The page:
From the kitchen of One Perfect Bite...Peru is an amazing country, and, its equally amazing cuisine, owes as much to immigrant traditions as it does to the ancients whose food is still made in villages clinging to the slopes of the Andean Cloud Forrest. Lomo Saltado is a steak and potato stir-fry that can be found throughout Peru. It's an Asian-inspired dish that's featured in the country's cafes and restaurants, and while it is a worker's favorite, it is also served repeatedly to tourists visiting the country. What makes the dish unusual, at least to the uninitiated, is the fact that it is served with both French fries and white rice. There are as many versions of the dish as there are cooks in the country's kitchens, and the one I'm featuring tonight, adds mine to that already crowded field. All versions of the dish use steak, French fries and peppers, but the peppers used in Peru are difficult to find outside that country. Rather than stress about it, I decided to use pickled jalapenos in their stead and had really good results. I also tried to recreate the first version of the dish I had while in Peru. The boat that was used for the Amazon portion of our trip had a fantastic old-school chef who created wondrous meals in a closet-sized kitchen. His Lomo Saltado had more sauce than versions we would later try, but it was by far and away the best version we had while in-country. That additional sauce made more sense with the rice, though I was never able to find out why both potatoes and rice were used in construction of the dish. Peruvian chefs are very protective of their recipes, so it is very important to watch what is being done in their kitchens. My eagle eyes did, however, pick up a trick from him that I'd like to share with you. He used frozen fries. He felt that last minute deep frying made the dish unnecessarily complicated, so he baked frozen fries while the other elements of the dish came together. He also tossed the French fries with the rest of the dish. Peruvian cooks never use white or yellow onions, and, more often than not, they soak the red onions they do use in several changes of ice water before they are added to the ingredient mix. This is an interesting dish, and, if you have never tasted it, I do hope you will give it a try. If you are familiar with Lomo Saltado, I hope you'll give my version of the recipe a trial run. Here's how it is made.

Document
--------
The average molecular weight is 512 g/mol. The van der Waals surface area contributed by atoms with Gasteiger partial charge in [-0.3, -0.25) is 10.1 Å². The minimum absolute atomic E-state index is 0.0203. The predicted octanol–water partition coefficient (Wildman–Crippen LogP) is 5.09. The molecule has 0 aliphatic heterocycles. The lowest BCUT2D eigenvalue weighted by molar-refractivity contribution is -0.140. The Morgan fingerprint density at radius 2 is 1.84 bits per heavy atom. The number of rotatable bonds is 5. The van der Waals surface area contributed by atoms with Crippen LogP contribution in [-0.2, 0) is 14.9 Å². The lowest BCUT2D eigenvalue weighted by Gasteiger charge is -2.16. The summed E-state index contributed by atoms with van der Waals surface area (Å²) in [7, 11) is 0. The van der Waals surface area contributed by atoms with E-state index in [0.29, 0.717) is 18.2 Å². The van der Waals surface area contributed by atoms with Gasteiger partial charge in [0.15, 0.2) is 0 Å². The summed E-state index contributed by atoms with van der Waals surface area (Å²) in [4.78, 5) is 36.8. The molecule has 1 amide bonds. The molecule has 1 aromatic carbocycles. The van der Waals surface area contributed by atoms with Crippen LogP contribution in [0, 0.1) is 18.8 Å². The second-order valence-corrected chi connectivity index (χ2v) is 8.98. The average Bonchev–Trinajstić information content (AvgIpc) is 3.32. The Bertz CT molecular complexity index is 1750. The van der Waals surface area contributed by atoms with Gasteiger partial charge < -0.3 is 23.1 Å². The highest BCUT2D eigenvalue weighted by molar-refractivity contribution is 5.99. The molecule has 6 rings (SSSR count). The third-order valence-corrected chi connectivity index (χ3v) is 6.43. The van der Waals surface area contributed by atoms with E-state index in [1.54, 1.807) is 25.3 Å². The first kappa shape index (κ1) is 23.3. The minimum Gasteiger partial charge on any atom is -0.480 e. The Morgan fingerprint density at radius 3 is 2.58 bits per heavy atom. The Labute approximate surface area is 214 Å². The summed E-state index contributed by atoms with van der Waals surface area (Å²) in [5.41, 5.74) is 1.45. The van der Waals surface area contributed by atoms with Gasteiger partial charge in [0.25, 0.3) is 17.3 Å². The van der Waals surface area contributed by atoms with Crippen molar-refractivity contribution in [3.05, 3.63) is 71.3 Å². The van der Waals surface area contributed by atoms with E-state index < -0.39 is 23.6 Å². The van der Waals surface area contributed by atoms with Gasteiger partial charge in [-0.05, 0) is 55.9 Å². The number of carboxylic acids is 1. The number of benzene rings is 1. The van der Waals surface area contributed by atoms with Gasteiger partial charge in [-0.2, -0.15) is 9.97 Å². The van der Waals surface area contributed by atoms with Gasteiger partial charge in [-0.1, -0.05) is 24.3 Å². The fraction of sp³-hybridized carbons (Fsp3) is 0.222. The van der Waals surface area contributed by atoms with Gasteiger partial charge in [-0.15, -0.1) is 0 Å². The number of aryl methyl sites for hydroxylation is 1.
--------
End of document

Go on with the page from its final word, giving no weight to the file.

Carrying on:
Lomo Saltado...from the kitchen of One Perfect Bite
1/4 cup + 1 tablespoon extra-virgin olive oil
1 teaspoon ground cumin
1 teaspoon ground coriander
1 teaspoon minced garlic
1 pound flatiron, sirloin or tenderloin steak, cut crosswise in 4 x 1/4-inch thick slices
1 large red onion halved and cut crosswise into 1/2-inch slices
8 ounces frozen French Fries (i.e. Ore Ida Extra Crisp Fast Food Fries)
1/4 cup pickled sliced jalapenos
1 large ripe tomato, cut in 1/2-inch cubes
2 tablespoons soy sauce
1 tablespoon red wine vinegar
1/4 cup cilantro
Salt and pepper
2 cups cooked white rice
1) Combine 1/4 cup olive oil, cumin, coriander, garlic, 1/2 teaspoon salt and 1/4 teaspoon pepper in a medium bow. Add beef and toss to coat. Let sit for 30 minutes.salt and pepper
2) Place onions in another bowl and cover with ice cold water. Let sit for 30 minutes changing water 2 more times.
3) Preheat oven to 450 degrees F. Place a single layer of frozen fries in an 11 x 17-inch baking pan. Set aside.
4) When ready to proceed, place French fries in the oven and bake for 10 to 12 minutes, or until crisp. Remove from oven and set aside.
5) Meanwhile, set a large saute pan over high heat. When pan is hot, add beef and marinade to pan. Stir-fry for 3 to 4 minutes. Remove from pan.
6) Add reserved 1 tablespoon oil to pan. When it shimmers, add onions and stir fry until wilted but still crisp, about 2 minutes. Stir in tomatoes and jalapenos and cook for 2 minutes longer. Return beef to pan and toss well. Stir in soy sauce and vinegar and cook for 2 minutes longer. Fold in cilantro and season to taste with salt and pepper. Serve over French Fries and rice. Serve piping hot. Yield: 4 servings.
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